Linda Marrone: Swiss chard the way mom used to make it (recipe)
Normally the last week of April I would be writing about the opening of the Spring Farmers Market in the parking lot behind Due Sorella but this year has been anything but! There will be no early spring Farmers Market in May.
You will be hearing more about the regular Carson Farmers Market at a later date but to keep up with what’s going on go to the website: carsonfarmersmarket or like them on Facebook.
Cooking in these times of “Shelter in Place” has had rewards and challenges. For me, a few things have changed, going to the grocery store only once a week for minor items and once every two weeks for my bigger shopping list. I have always cooked dinner most every night and enjoy cooking and baking. It’s one of the things I’m known for. I have to confess I haven’t been making any new recipes but have stuck with my tried and true only because it’s been harder for me to concentrate right now.
Whatever I can whip up without too much thought has been working. I’m lucky, because Ralph cooks too and we share the duties somewhat, if I don’t feel up to it, he will cook. My motto of cook once and eat two or three times has really been paying off. For example we cooked a tri-tip had it for dinner with a baked potato and some Swiss chard. Down the road, we had another dinner with it thinly sliced for French dips.
After that Ralph took the rest and made taco meat and we had tacos two nights in a row, plus I had enough for him to have a sandwich, too. I will confess we have a commercial slicer so we can get a lot of meat from one piece of beef.
Every year during the month of January we usually try and use up everything we have in the freezer before summer comes and we start adding to it. This year it has become a necessity, use it or lose it. It has been wonderful being able to go to the freezer and just grab something to cook. I pretty much plan our meals for the week and start with a peruse of the freezer. Getting fresh eggs and flowers delivered each week has been another treat I look forward too. We’ve had tuna melts and cold turkey sands for dinner with a cup of homemade soup and a lot of breakfasts for dinner as well, more than usual.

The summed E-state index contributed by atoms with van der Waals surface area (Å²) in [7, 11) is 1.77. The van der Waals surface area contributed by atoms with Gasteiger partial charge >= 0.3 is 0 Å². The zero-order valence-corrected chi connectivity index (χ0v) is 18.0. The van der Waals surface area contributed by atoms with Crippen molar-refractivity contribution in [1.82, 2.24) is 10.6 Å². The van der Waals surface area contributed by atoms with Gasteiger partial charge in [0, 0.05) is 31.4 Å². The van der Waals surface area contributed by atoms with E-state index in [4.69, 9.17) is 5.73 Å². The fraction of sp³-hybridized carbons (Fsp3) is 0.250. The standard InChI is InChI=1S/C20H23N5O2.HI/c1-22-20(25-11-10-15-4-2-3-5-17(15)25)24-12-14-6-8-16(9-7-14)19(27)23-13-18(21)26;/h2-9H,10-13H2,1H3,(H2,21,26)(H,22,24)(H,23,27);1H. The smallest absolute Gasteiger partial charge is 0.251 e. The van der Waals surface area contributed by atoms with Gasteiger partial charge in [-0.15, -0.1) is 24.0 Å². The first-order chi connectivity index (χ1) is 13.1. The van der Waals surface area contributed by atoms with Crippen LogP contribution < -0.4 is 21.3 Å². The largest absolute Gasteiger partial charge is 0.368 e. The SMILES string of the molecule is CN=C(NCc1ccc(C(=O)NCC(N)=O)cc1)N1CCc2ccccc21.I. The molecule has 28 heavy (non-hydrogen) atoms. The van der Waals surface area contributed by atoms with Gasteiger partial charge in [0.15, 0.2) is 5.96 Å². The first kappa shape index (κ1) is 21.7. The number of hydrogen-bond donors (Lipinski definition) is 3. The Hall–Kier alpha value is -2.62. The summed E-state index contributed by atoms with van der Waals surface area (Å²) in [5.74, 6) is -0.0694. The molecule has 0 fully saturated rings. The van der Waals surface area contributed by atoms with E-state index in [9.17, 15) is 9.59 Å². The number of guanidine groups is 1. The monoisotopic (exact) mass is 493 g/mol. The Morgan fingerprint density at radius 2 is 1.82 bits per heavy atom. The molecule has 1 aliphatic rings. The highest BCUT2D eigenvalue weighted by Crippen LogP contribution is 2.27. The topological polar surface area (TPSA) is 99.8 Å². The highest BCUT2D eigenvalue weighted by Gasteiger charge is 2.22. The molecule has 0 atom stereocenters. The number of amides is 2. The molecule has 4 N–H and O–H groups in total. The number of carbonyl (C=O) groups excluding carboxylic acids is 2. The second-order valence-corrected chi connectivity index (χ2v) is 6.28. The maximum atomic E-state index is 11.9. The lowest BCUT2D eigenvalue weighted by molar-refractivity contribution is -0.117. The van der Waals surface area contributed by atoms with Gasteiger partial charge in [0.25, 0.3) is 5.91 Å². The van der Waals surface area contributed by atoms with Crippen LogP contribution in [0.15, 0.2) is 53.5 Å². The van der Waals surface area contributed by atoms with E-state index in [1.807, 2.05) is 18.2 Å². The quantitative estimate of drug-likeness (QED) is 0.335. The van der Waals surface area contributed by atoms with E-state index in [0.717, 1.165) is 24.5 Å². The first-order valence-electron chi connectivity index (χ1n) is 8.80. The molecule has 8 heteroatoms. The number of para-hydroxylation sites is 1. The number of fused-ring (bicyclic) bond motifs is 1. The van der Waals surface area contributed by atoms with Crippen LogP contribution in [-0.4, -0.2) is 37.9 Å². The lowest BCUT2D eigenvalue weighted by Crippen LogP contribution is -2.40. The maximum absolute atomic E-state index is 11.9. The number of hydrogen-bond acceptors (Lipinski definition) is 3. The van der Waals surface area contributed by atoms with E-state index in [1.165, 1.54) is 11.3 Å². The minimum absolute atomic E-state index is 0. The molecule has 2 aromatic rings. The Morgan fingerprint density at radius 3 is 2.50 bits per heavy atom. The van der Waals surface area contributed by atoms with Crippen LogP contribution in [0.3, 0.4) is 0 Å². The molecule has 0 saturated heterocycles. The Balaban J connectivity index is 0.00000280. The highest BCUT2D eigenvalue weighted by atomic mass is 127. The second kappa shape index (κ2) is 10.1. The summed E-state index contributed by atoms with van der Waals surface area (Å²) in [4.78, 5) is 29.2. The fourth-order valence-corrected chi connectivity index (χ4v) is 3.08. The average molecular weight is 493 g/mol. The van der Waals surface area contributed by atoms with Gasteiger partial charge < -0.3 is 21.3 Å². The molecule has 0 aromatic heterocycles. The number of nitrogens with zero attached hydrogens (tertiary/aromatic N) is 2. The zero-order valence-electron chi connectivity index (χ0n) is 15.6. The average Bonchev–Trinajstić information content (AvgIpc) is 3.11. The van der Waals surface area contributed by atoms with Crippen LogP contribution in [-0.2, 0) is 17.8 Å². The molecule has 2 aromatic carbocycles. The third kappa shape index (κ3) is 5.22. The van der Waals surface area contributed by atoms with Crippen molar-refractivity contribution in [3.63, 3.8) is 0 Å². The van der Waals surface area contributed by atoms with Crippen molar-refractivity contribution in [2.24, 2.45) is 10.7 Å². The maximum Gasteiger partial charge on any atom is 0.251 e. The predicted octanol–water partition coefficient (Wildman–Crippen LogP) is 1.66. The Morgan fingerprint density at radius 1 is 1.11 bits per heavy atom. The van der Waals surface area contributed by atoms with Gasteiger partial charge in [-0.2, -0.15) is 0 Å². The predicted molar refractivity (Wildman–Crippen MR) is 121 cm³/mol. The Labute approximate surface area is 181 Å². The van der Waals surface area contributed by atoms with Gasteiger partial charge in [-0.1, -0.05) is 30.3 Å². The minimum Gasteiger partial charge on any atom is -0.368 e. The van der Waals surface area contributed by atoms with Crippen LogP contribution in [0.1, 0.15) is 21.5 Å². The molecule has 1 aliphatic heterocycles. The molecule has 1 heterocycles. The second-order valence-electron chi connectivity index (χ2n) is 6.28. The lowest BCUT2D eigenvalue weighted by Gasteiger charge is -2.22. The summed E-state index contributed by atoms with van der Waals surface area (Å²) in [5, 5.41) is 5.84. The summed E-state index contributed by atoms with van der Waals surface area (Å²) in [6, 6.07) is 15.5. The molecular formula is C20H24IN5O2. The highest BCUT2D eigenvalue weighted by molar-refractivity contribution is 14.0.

One of the pluses in all of this has been the kindness, concern and sharing from others. There are no longer porch pirates but porch angels. Those who drop off whatever you might need on your porch from a trip to the store or something from their pantry. I always try and repay these acts of kindness with one of my own, be it soup, or most often a bag of biscotti. I have been making a batch each week and by the end of the week it seems they are all gone. I like to leave one for my mailman, friends, neighbors or anyone who just needs a little pick me up. There is usually an extra bag on the porch yours for the taking. I’m going to leave you with this quote,
“Only when normal things are not normal anymore do we realize how special normal things are.” Unknown
The recipe I’m going to share with you this week if worth trying especially if you have not had Swiss chard steamed and fixed this way. One bunch of Swiss chard feeds two so buy two bunches if you are fixing for more than two in your family. Swiss chard is bulky but like spinach its content is mostly water and when you steam it, cooks down to not very much. This was the way my Mom prepared it and we always had fresh picked chard from the garden. In June, if you buy it from the FM (buy two) they are smaller bunches than what’s available in the stores right now.
Mama’s Swiss Chard
Wash thoroughly, you can use the tougher ends toward the bottom but I cut mine off and cut the rest of the chard up into 2-inch strips starting at the top of the bunch.
You can put it in your steamer but I just put mine in a fry pan with water, cover with a lid and cook until tender about 5-10 minutes, drain the water and put it in a bowl.
I add a splash of olive oil and red wine vinegar, salt and pepper, a hard-boiled egg chopped up and you can even add bacon bits. It’s a delicious and different veggie choice for spring.